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America's eager executioners

Why is America so eager to put people to death?

Editorial, H.D.S. Greenway, Boston Globe, December 5, 2003

Attorney General John Ashcroft's advocacy of capital punishment is 2nd to none. He took the unusual step of taking the Washington area sniper suspects away from Maryland and sent them to Virginia simply because Virginia was more likely to execute them. And in Arkansas a paranoid schizophrenic prisoner on death row is being force-fed antipsychotic medication just to make him sane enough to execute.

China leads the world when it comes to executions, but the United States is either third or fourth after Iran and possibly Saudi Arabia.

The United States leads the world in executing child offenders, however, and stands alongside Somalia as the only countries refusing to sign the UN Convention on the Rights of Children, which bars child executions.

In most of Europe, the death penalty has gone into historical oblivion along with the rack, the iron maiden, and other medieval methods of dispatching people. Europeans look with horror at America's predilection for capital punishment, just as many Americans look upon stoning a woman to death for adultery in the Third World. Americans think nothing of criticizing other cultures and other societies for asking women to wear veils without a backward glance to those millions around the world who find capital punishment a lot more repugnant.

No country applying for membership in the European Union can hope to join if it has a death penalty. Legal executions are no longer considered acceptable as civilized behavior. The European Union and the 45-nation Council of Europe have called for an end to capital punishment under any circumstances worldwide. Amnesty International says 111 countries have given up the death penalty "in law or in practice."

So what? John Ashcroft might say. Europeans are from Venus and Americans from Mars. Who cares what Europeans think? The United States is the most powerful country ever known to man. Why can't it do what it wants? Terrorists deserve nothing less anyway.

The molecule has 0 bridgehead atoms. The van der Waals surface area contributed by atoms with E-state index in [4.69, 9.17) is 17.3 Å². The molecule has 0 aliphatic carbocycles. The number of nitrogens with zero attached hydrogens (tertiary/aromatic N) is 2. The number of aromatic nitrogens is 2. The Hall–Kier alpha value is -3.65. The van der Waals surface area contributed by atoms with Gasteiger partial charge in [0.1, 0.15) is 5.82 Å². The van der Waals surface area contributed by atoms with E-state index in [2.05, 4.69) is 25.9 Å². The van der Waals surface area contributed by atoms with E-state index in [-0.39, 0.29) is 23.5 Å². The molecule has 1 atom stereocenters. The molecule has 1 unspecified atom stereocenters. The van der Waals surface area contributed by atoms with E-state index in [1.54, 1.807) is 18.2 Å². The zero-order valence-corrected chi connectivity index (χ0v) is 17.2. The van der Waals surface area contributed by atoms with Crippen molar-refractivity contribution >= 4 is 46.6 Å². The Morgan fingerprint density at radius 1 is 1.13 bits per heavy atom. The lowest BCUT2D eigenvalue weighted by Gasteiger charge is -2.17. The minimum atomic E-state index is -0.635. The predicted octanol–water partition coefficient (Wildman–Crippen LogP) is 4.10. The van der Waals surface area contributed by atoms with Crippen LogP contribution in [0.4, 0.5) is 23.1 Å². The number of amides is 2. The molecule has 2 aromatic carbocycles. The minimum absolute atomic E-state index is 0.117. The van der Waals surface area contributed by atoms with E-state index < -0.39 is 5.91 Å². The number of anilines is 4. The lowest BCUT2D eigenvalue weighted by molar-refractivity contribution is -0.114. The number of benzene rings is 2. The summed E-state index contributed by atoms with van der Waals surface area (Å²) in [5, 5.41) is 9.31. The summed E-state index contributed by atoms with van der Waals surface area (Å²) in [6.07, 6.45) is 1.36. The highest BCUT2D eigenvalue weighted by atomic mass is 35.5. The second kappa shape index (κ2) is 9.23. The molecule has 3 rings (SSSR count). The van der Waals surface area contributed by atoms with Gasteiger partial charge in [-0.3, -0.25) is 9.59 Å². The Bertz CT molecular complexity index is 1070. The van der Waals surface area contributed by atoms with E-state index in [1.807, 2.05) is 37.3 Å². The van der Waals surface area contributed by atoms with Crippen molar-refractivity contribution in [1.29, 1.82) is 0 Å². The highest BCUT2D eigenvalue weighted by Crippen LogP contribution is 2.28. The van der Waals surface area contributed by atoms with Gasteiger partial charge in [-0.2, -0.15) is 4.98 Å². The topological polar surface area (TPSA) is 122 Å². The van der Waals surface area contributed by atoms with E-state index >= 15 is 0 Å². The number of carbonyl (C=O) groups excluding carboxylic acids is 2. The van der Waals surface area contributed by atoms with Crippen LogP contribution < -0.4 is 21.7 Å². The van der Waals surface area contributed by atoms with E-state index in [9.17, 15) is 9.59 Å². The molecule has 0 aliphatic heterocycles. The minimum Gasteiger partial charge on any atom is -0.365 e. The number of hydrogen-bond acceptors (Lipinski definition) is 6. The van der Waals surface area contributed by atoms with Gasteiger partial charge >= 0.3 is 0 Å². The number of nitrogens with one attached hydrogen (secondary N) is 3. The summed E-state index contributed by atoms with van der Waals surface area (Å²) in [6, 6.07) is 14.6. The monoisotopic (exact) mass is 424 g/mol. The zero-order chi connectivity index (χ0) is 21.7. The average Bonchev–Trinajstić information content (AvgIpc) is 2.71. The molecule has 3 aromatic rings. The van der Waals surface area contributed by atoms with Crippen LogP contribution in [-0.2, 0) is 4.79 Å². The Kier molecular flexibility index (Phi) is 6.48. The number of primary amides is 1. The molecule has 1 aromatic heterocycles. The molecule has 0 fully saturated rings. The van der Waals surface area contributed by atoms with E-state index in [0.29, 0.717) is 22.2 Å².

Yet when it comes to terrorism, there is a direct and adverse link between the death penalty and our national security. Harvard's Jessica Stern, a student of terrorism, writes that "our insistence on applying the death penalty to international terrorists is causing us multiple problems. . . .
Because of its opposition to the death penalty, the European Parliament has prohibited extraditions of terrorists to the United States for trial without commitment to waive capital punishment."

She points out that even Britain, our closest ally, "has put the United States on notice that British soldiers will not turn bin Laden over to the United States if they manage to capture him unless the death penalty is waived."

Karl Kaiser, director emeritus of the German Council on Foreign Relations, told me that although the Germans work very closely with Americans combating terrorism, their hands are tied when it comes to extradition because of America's insistence on death. "But this is an American problem, not a European problem," said Kaiser.

The result is that Al Qaeda operatives are treated in haphazard ways.

Mamdouh Mahmud Salim, Stern points out, stands accused of seeking nuclear weapons for Al Qaeda. Yet he will not face the death penalty because the Germans insisted on a death waiver before they would hand him over. While Khalfan Khamis Mohamed, a relatively low-ranking jihadi involved in the Tanzania Embassy bombing, faced the death penalty, a New York jury sensibly decided to sentence him to life in prison without parole.

Europe has been described as the jumping-off place for Islamic terrorists bent on infiltrating and harming the United States. European cities are ringed by Muslim slums where clerics preach violence to the impressionable. Many of the 9/11 bombers spent time in Europe before they entered the United States.

Americans badly need Europe's full cooperation in helping to foil terrorists and bring them to justice. But the death penalty stands in the way.

I asked Magnus Ranstorp, head of St. Andrews University's Center for the Study of Terrorism and Political Violence, if he thought capital punishment was hurting America's war on terror. "Without question," he said. The argument that the death penalty deters crime doesn't apply to terrorists who seek death. "As a matter of fact, it does the opposite," he said. "It creates martyrs."

"You have to measure justice with effectiveness," he continued, "and justice is served by life in prison without parole."

If capital punishment is actually hurting the United States in the war on terror, it ought to be abandoned for no other reason than enlightened self-interest. But try telling that to John Ashcroft.

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